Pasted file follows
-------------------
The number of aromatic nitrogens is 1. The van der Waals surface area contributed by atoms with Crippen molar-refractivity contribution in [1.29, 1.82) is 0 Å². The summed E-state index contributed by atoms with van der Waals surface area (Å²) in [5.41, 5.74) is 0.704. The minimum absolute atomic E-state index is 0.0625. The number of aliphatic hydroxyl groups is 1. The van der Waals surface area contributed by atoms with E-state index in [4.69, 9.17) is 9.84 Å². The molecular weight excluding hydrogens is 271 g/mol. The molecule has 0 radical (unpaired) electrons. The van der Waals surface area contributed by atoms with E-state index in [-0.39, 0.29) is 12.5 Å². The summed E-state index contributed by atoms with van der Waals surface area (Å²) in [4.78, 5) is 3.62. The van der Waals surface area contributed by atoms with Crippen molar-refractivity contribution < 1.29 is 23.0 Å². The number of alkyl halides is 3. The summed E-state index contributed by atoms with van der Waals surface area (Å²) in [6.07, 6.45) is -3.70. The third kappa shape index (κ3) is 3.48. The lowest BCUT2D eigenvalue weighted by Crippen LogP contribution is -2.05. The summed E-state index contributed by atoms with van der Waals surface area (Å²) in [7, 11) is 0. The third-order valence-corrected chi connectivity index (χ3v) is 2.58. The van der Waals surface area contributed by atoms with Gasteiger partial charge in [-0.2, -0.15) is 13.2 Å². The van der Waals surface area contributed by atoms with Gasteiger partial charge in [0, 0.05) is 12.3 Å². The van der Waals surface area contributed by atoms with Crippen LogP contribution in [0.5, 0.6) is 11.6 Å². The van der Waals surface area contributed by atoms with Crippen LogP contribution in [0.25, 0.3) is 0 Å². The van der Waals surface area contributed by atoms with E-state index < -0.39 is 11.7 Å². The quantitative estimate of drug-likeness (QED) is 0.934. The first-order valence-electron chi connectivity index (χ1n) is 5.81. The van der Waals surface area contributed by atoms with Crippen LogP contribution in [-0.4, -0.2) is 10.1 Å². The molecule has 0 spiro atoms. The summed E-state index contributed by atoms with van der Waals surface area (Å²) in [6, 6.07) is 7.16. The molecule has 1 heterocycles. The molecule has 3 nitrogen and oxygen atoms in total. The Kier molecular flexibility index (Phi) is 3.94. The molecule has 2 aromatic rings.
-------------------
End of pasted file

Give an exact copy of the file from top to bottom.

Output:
The number of aromatic nitrogens is 1. The van der Waals surface area contributed by atoms with Crippen molar-refractivity contribution in [1.29, 1.82) is 0 Å². The summed E-state index contributed by atoms with van der Waals surface area (Å²) in [5.41, 5.74) is 0.704. The minimum absolute atomic E-state index is 0.0625. The number of aliphatic hydroxyl groups is 1. The van der Waals surface area contributed by atoms with E-state index in [4.69, 9.17) is 9.84 Å². The molecular weight excluding hydrogens is 271 g/mol. The molecule has 0 radical (unpaired) electrons. The van der Waals surface area contributed by atoms with E-state index in [-0.39, 0.29) is 12.5 Å². The summed E-state index contributed by atoms with van der Waals surface area (Å²) in [4.78, 5) is 3.62. The van der Waals surface area contributed by atoms with Crippen molar-refractivity contribution < 1.29 is 23.0 Å². The number of alkyl halides is 3. The summed E-state index contributed by atoms with van der Waals surface area (Å²) in [6.07, 6.45) is -3.70. The third kappa shape index (κ3) is 3.48. The lowest BCUT2D eigenvalue weighted by Crippen LogP contribution is -2.05. The summed E-state index contributed by atoms with van der Waals surface area (Å²) in [7, 11) is 0. The third-order valence-corrected chi connectivity index (χ3v) is 2.58. The van der Waals surface area contributed by atoms with Gasteiger partial charge in [-0.2, -0.15) is 13.2 Å². The van der Waals surface area contributed by atoms with Gasteiger partial charge in [0, 0.05) is 12.3 Å². The van der Waals surface area contributed by atoms with Crippen LogP contribution in [0.5, 0.6) is 11.6 Å². The van der Waals surface area contributed by atoms with Crippen LogP contribution in [0.25, 0.3) is 0 Å². The van der Waals surface area contributed by atoms with E-state index < -0.39 is 11.7 Å². The quantitative estimate of drug-likeness (QED) is 0.934. The first-order valence-electron chi connectivity index (χ1n) is 5.81. The van der Waals surface area contributed by atoms with Crippen LogP contribution in [-0.4, -0.2) is 10.1 Å². The molecule has 0 spiro atoms. The summed E-state index contributed by atoms with van der Waals surface area (Å²) in [6, 6.07) is 7.16. The molecule has 1 heterocycles. The molecule has 3 nitrogen and oxygen atoms in total. The Kier molecular flexibility index (Phi) is 3.94. The molecule has 2 aromatic rings.